The Farmington Electric Utility System (FEUS) faces big future impacts if the power station does not reopen, according to city spokesperson Georgette Allen.

"FEUS rates were recently approved in April 2022 that kept rates flat for the utility," she said via email. "These rates assumed that SJGS would continue operation, with low cost power being provided as set out in our agreement with Enchant Energy. If we are not successful in SJGS continuing operation, we will need to complete a second cost-of-service study and based on higher purchase power costs in the market, our rates are likely to increase. The timeline for the potential rate changes is dependent on the results of SJGS’s continued operation."

Allen said that the FEUS power generation portfolio "has been 44% gas generation owned and operated by the utility at our Bluffview station, 19% from coal generation from our ownership of SJGS, 15% from hydro generation from our Navajo hydro plant or from firm agreements with Western Area Power Authority (WAPA) for firm electric service, and 22% from purchased power."

If the power from SJGS is lost, the utility must shop in the volatile open market to fill the gap and keep the lights on until a new source of electricity generation is built or long-term purchase power agreements are reached, she said.

"The top-ranked portfolios in our recently approved integrated resource plan have the utility building dispatchable generation and solar in the short term," Allen said.

State approvals needed before SJGS can open

Any move toward reopening the generating station will require state approvals, as well as the consent of several plant owners to turn the whole facility over to part owner the City of Farmington and Enchant.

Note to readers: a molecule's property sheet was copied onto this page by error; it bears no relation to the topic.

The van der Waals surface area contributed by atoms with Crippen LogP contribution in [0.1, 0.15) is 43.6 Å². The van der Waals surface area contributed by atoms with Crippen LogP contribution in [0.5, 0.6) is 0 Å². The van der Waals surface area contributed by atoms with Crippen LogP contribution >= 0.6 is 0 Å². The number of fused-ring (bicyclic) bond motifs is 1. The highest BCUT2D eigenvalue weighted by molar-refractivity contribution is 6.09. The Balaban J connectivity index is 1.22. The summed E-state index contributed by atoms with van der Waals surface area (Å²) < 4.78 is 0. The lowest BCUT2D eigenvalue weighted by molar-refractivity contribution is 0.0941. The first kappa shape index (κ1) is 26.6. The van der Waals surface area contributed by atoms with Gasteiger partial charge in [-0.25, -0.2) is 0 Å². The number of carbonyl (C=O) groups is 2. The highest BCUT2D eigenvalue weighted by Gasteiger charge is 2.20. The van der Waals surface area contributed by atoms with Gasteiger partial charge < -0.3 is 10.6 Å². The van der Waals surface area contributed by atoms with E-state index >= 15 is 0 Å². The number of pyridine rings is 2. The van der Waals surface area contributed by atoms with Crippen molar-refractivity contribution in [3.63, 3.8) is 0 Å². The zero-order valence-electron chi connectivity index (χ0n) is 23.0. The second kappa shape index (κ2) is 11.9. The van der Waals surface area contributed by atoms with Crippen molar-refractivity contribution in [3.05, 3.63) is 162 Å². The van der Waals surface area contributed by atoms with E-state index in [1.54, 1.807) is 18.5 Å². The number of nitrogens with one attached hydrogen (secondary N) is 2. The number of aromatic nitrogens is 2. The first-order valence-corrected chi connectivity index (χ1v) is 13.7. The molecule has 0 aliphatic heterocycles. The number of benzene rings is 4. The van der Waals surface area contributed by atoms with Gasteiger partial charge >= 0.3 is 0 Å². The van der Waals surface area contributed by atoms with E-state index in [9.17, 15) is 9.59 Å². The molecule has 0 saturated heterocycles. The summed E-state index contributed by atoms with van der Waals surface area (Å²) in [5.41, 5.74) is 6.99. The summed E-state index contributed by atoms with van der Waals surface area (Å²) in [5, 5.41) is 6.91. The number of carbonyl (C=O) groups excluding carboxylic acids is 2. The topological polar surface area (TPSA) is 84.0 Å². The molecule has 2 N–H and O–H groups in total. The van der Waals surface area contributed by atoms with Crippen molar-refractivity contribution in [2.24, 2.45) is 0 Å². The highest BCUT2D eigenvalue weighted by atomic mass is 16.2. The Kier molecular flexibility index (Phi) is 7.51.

That is currently in the arbitration process, and apparently the process is not moving quickly.

"There is not a set start date as the two picked arbitrators are working on agreeing to a third arbitrator," Allen's Nov. 16 email stated. "We are currently working with the State to figure out a path forward on the air permit and a potential waiver."

Sierra Club leader opposes reopening

Part of that permitting process would be public hearings, and several groups that oppose the plant's reopening have already issued positions celebrating the plant’s September 2022 closure. The head of one such group took a dim view of the latest study and the effort to reopen the plant.

"The NM Environmental Improvement Board just adopted limits on CO2 emissions that go into effect in 2023, as called for by the landmark 2019 Energy Transition Act,” said Sierra Club: Rio Grande Chapter Director Camilla Feibelman.

“Enchant has not said how it will comply with the ETA's CO2 limit until carbon capture can be installed,” Feibelman noted. “In addition, the CCS proposal will do nothing to reduce the enormous environmental damage from the San Juan coal plant and mine, including NOx pollution that contributes to smog, methane from coal mining, and toxic coal ash.”